2015 saw Lexus and A Wheel Thing join forces for the first time, with the new to Australia (in late ’15) IS 200t finding its way to the garage for two weeks and including a return trip to the nation’s capital. How does it cope with highway and suburban driving? Let’s take a look, with the Lexus IS200t F-Sport (mid spec) spending Christmas and New Year’s at A Wheel Thing’s garage.Under the bonnet is the raison d’etre for this car’s existence; a twin scroll, turbocharged and intercooled, 2.0L petrol engine, driving the rear wheels, with a maximum power output of 180 kW with peak power coming at 5800 rpm. That’s bolted up to an eight speed auto, with well spaced ratios, and possibly one of the smoothest, non intrusive, changes around. Torque is (what seems to be an industry standard) 350 Nm, at a slightly lower than normal 1650 revs.
Recommended fuel is 95 RON at a minimum, which was sipped at a best figure of 6.4L/100 km (on the Hume Highway) from the 66L tank. This was under cruise control conditions, set at 115 kmh and the tacho dead on 2000 revs. Lexus quotes a combined figure of 7.5L per 100 kays. Suburban driving saw an average of 8.9L/100 km, good for somewhere around 700 kilometres, if driven gently. And therein lies the rub…
The IS F Sport comes, as so many do now, with Sports mode; effectively this changes the engine mapping and gear change points. Because the engine is such a willing spinner, an eager performer, and the transmission such a smooth and well controlled unit (for the most part), seeking and finding the right ratio so easily, it begs to be punted hard. It’s a sweet spinning mill and responds within an eyeblink when the pedal is pushed, as do the wonderful brakes. And whether using the paddle shifters or the gear selector (use the paddles, they’re easier), it’s a crisp, quick, move from one to the other.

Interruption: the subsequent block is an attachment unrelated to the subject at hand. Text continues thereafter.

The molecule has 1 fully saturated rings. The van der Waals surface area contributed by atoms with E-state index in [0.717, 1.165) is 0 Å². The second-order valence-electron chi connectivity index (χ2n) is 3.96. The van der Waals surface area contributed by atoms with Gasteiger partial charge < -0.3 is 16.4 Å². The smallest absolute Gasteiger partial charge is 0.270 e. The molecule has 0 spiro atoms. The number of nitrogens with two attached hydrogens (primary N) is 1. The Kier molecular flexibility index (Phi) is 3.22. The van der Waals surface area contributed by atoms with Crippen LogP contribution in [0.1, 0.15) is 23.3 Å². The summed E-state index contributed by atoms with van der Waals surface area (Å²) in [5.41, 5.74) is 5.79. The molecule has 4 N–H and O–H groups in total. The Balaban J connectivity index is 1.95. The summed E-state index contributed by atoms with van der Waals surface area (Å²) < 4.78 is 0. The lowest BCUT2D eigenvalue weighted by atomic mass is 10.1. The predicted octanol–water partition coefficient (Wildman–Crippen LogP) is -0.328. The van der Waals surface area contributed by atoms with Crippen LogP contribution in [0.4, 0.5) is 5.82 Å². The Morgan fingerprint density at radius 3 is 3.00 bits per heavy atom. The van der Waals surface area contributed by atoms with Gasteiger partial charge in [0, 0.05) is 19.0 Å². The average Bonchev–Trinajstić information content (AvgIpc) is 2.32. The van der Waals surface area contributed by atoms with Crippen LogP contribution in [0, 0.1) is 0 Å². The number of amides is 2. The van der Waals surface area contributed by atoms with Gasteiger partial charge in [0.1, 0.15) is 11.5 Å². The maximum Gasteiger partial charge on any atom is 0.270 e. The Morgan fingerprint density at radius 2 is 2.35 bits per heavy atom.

When left to its own devices, it is pretty damned good; sometimes, though, it would find a lower ratio at some speeds and refuse to move, either by itself or when asking it to. On downhill runs that came in handy for engine braking but in a highway situation, not so. Ratio wise, it finishes at 0.685:1, with that helping the economy figure out on the freeway.